About Me

I am a 5th-year Ph.D. Candidate at the Laboratory for Information and Decision Systems (LIDS) at MIT, working on robotics and computer vision with Prof. Sertac Karaman.

I obtained my master's degree in 2015 from MIT, and my bachelor's degree in computer engineering in 2013 from HKUST. I was also an intern at Dajiang Innovations (DJI) in 2013. I was the Co-President of MIT-CHIEF (MIT - CHina Innovation and Entrepreneurship Forum) in 2016.

Research Interests

My research interests lie broadly in 3D perception, SLAM, machine learning, compressive sensing, and motion planning, with applications to mobile robots such as driverless cars and drones.

My current focus is on depth image prediction and reconstruction. My goal is to enable onboard perception and navigation of miniature robots (e.g., nano-sized drones) with limited sensing capabilities.

Research Projects

Sparse-to-Dense: Depth Prediction from Sparse Depth Samples and a Single Image

We consider the problem of dense depth prediction from a sparse set of depth measurements and a single RGB image. Since depth estimation from monocular images alone is inherently ambiguous and unreliable, we introduce additional sparse depth samples, which are either collected from a low-resolution depth sensor or computed from SLAM, to attain a higher level of robustness and accuracy. We propose the use of a single regression network to learn directly from the RGB-D raw data, and explore the impact of number of depth samples on prediction accuracy. Our experiments show that, as compared to using only RGB images, the addition of 100 spatially random depth samples reduces the prediction root-mean-square error by half in the NYU-Depth-V2 indoor dataset. It also boosts the percentage of reliable prediction from 59% to 92% on the more challenging KITTI driving dataset. We demonstrate two applications of the proposed algorithm: serving as a plug-in module in SLAM to convert sparse maps to dense maps, and creating much denser point clouds from low-resolution LiDARs.
[publications: C4] [github code] [YouTube video]

Sparse Depth Sensing for Resource-Constrained Robots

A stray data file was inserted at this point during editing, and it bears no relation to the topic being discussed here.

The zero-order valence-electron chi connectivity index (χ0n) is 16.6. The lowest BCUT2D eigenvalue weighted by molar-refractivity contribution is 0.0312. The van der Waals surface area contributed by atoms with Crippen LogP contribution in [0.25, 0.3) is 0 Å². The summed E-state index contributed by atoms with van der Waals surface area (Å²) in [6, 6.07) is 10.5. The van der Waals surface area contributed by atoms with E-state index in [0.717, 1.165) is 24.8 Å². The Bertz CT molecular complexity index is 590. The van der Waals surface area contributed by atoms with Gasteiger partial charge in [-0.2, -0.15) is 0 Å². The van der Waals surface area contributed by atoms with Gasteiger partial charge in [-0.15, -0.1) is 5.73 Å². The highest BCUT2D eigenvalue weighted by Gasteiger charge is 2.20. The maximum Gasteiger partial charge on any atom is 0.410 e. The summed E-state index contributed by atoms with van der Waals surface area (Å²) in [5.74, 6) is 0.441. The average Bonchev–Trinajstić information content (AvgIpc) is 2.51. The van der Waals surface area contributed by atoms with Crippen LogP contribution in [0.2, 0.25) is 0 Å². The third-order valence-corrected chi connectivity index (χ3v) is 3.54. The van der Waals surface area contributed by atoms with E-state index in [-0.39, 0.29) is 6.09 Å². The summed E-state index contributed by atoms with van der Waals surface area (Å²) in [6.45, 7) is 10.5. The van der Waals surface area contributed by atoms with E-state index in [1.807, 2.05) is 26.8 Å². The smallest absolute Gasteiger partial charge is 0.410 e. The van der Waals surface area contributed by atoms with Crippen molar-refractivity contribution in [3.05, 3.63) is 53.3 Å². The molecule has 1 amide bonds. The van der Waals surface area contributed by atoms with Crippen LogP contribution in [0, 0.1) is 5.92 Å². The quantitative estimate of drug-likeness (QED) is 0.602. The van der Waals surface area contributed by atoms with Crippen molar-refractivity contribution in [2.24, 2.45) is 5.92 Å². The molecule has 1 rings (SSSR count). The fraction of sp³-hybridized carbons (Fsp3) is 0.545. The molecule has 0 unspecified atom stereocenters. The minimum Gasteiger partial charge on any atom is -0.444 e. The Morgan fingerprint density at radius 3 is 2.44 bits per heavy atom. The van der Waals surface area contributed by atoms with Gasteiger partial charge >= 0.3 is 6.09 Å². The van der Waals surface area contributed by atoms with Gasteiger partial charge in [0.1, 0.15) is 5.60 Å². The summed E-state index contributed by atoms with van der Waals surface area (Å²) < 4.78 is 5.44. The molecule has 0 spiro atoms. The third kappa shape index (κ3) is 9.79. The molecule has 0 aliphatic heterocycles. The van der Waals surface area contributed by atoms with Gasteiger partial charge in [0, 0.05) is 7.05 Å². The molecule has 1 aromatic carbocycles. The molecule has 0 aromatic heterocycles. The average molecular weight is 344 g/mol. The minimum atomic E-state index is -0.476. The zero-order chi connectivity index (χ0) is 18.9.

In this project we want to enable the onboard sensing and navigational capabilities of nano-sized drones with compact depth sensor that returns very limited amount of data. We address the question: is it possible to reconstruct the geometry of an unknown environment using sparse and incomplete depth measurements? By leveraging depth regularity in structured environments and the compressed sensing framework, we develop practical algorithms for depth image reconstruction, and provide a set of formal results that ascertain the exactness and stability of our approach.
[publications: J2 and C3] [github code] [YouTube video]

On Sensing, Agility, and Computation Requirements in a Stochastic Reward Field

We consider a robotic vehicle tasked with gathering information by visiting a set of spatially-distributed data sources, the locations of which are not known a priori, but are discovered on the fly. We assume a first-order robot dynamics involving drift and that the locations of the data sources are Poisson-distributed. In this setting, we characterize the performance of the robot in terms of its sensing, agility, and computation capabilities. More specifically, the robot's performance is characterized in terms of its ability to sense the target locations from a distance, to maneuver quickly, and to perform computations for inference and planning. We also characterize the performance of the robot in terms of the amount and distribution of information that can be acquired at each data source.
[publications: J1 and C2]

Visual-Inertial Velocity Estimation

To provide a robust and accurate velocity estimation for micro aerial vehicles, we use a monocular camera and an inertial measurement unit. We proposed a coarse-to-fine algorithm based on multiple feature correspondences across three consecutive image frames.
[publications: C1]

Publications & Preprints